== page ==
018 – Theory and Practice – Five-Relationship Model – Business Planning – Qualitative and Quantitative Research
In episode 18 – as the Counselling Tutor Podcast comes of age! – Rory Lees-Oakes and Ken Kelly discuss how to deal with a mismatch between theory and practice. ‘Theory with Rory’ looks at Petruska Clarkson’s five-relationship model, while in ‘Person-Centred Business’, Ken provides a guide to stress-free business-planning. Last, the presenters explain the difference between quantitative and qualitative research.
Theory and Practice
Working with real clients is very different from working with peers in college, who are familiar with the concept of counselling, and understand the various boundaries (e.g. to respect time limits, and not to make doorknob disclosures). It is not uncommon for clients in the real world to appear not to fit so well with counselling theory.
Rory and Ken provide a number of tips on how to deal with this situation:
- Make sure you train on an experiential course (i.e. one that is taught face-to-face, and that includes skills practice).
- Be aware of other modalities than your own (e.g. psychodynamic and cognitive-behavioural); there are many different therapeutic modalities, each with a related but different set of theory.
- Treat theory as a guide only.
- Remember that having a client who appears not to fit with theory does not mean you are getting something wrong.
- Focus simply on being with the client the best you can; the therapeutic relationship is key.
South-African psychotherapist Petruska Clarkson developed a model of relationship-building that can inform both counselling and supervision relationships. Interested in Gestalt therapy, she came to the UK in the 1970s. Her model is based on integrative therapy, but is applicable to all modalities.
In the 1950s, Carl Rogers had written a paper entitled ‘The Necessary and Sufficient Conditions of Therapeutic Personality Change’, published in the Journal of Consulting Psychology. This introduced the idea that the therapeutic relationship is key, and three of the conditions – congruence, unconditional positive regard and empathy, which have subsequently become known as the ‘core conditions’ – have come to be accepted by practitioners of all modalities as vital to establishing this relationship.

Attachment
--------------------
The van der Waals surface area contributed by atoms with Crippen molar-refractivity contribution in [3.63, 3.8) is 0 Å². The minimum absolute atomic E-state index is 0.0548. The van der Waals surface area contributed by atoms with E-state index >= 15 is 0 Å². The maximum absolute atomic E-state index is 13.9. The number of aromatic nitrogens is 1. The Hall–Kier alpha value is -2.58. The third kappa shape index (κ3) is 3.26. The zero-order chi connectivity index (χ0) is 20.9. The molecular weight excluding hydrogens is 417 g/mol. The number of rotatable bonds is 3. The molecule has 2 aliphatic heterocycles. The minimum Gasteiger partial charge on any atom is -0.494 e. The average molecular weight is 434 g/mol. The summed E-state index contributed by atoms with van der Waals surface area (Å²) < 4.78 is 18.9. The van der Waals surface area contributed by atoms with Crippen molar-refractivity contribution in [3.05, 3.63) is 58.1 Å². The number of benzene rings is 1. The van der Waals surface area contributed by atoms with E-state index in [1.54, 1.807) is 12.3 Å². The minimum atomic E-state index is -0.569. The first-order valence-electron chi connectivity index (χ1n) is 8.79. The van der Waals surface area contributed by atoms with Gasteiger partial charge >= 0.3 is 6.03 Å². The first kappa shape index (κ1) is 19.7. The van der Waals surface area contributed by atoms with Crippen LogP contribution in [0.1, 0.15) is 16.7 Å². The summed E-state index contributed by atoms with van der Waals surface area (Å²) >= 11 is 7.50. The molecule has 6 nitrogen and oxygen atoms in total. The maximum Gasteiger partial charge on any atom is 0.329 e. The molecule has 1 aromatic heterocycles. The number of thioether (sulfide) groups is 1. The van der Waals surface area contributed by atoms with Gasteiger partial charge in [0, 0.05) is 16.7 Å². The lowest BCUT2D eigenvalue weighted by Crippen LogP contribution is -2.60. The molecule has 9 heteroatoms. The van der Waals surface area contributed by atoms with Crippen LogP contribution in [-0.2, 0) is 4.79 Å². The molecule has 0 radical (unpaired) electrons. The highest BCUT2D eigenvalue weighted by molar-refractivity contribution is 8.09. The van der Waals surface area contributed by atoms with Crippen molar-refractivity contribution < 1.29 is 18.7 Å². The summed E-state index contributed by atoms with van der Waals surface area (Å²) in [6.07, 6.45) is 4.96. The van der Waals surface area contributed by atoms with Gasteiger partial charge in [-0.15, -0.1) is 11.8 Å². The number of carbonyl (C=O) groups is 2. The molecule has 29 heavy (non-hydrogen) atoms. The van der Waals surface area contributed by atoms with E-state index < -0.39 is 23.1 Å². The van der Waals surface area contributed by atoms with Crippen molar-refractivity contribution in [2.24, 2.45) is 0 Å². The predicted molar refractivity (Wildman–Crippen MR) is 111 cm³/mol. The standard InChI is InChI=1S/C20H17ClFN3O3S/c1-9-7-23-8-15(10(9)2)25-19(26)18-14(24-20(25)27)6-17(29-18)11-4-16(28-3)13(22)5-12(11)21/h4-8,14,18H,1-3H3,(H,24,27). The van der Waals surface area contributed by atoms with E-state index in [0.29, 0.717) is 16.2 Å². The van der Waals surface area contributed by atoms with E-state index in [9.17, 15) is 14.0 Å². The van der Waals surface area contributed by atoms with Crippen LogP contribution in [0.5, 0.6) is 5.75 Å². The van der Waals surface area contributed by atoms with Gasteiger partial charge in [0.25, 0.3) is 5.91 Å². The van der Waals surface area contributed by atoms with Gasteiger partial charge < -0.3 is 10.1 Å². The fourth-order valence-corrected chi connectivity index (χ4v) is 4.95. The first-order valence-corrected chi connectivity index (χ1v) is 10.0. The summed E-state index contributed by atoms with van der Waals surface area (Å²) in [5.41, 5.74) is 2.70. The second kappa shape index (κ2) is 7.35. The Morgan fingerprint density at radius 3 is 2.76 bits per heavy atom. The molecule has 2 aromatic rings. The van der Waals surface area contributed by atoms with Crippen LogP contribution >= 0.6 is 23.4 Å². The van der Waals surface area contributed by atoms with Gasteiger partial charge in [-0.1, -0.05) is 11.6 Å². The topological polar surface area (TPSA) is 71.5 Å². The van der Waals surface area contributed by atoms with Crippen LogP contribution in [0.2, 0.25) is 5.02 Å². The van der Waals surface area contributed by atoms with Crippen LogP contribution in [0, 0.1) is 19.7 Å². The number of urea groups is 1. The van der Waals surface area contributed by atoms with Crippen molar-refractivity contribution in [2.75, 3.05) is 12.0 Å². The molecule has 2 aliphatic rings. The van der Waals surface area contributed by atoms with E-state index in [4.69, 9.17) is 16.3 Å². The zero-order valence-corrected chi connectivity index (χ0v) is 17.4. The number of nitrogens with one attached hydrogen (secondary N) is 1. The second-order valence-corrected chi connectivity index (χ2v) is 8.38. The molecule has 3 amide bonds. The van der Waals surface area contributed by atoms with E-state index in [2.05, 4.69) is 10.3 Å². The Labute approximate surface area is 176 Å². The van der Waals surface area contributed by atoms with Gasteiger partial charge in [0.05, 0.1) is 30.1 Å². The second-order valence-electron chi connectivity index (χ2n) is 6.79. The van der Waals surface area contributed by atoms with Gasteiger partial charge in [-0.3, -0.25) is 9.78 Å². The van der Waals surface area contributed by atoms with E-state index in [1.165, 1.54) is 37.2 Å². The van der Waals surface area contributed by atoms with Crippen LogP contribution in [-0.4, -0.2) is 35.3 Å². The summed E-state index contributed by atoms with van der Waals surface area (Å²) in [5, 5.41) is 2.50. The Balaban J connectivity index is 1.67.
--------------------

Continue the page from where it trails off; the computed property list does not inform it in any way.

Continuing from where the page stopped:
In 1995, Clarkson wrote a book entitled The Therapeutic Relationship (revised in 2003).Clarkson talked about ‘intersubjective relationships’ (how we connect to others) and ‘intrapsychic relationships’ (how we connect to ourselves). Rory explains the five intersubjective relationships, and provides some real-life examples of these:
- The working alliance forms the basis of the client–therapist (or therapist–supervisor) relationship, and includes the contract. It focuses on building a shared understanding and foundation, so that if the relationship falters, both parties can return to this stage and try to repair it.
- The transferential/countertransferential relationship refers to the idea that we may remind a client of someone from their past, or vice versa, and the related feelings from the past may be transferred to the present, so affecting the therapeutic relationship. If this happens, it is important to explore the issue in supervision.
- The reparative/developmentally needed relationship is based on the client viewing the therapist as a parent figure to support them during the personal growth that takes place in therapy. This may be especially so for clients who experienced poor parenting as youngsters. In time, the client begins to trust their own judgement and so needs the therapist less (at which point therapy comes to an end).
- The person-to-person relationship draws on the work of Martin Buber regarding ‘I–Thou’ (as opposed to ‘I–It’) relationships – i.e. the development of a real emotional connection (which makes counselling a unique profession, differentiating it even from other caring professions).
- The transpersonal relationship is hard to define, but describes a spiritual connection between people.
Ken explains how to tackle the important exercise of business planning in a way that is not hard or time-consuming. He describes the key questions to think about and answer:
- What will be the name of your business?
- What is your vision for the business?
- What is your target market?
- What exactly do you sell?
- What makes your business different from others?
- How will you market your business?
- What are your goals, and how will you achieve them?
You can download Ken’s template to help you work through his process.
Qualitative and Quantitative Research
Qualitative research collects data that describes the quality of experience, while quantitative research gathers data relating to quantity (i.e. facts and figures). Each type of research has its pros and cons, and often the two can be combined for strong research results; a balance is important.
For example, quantitative research is good for measuring things, providing objective statistics, but can be narrow and requires very careful choice and phrasing of questions. Qualitative research is open-ended and potentially more flexible, but is time-consuming and may be subject to researcher bias.
Look out for Rory’s Short Guide to Research for Counsellors, available through our Counselling Study Resource (CSR).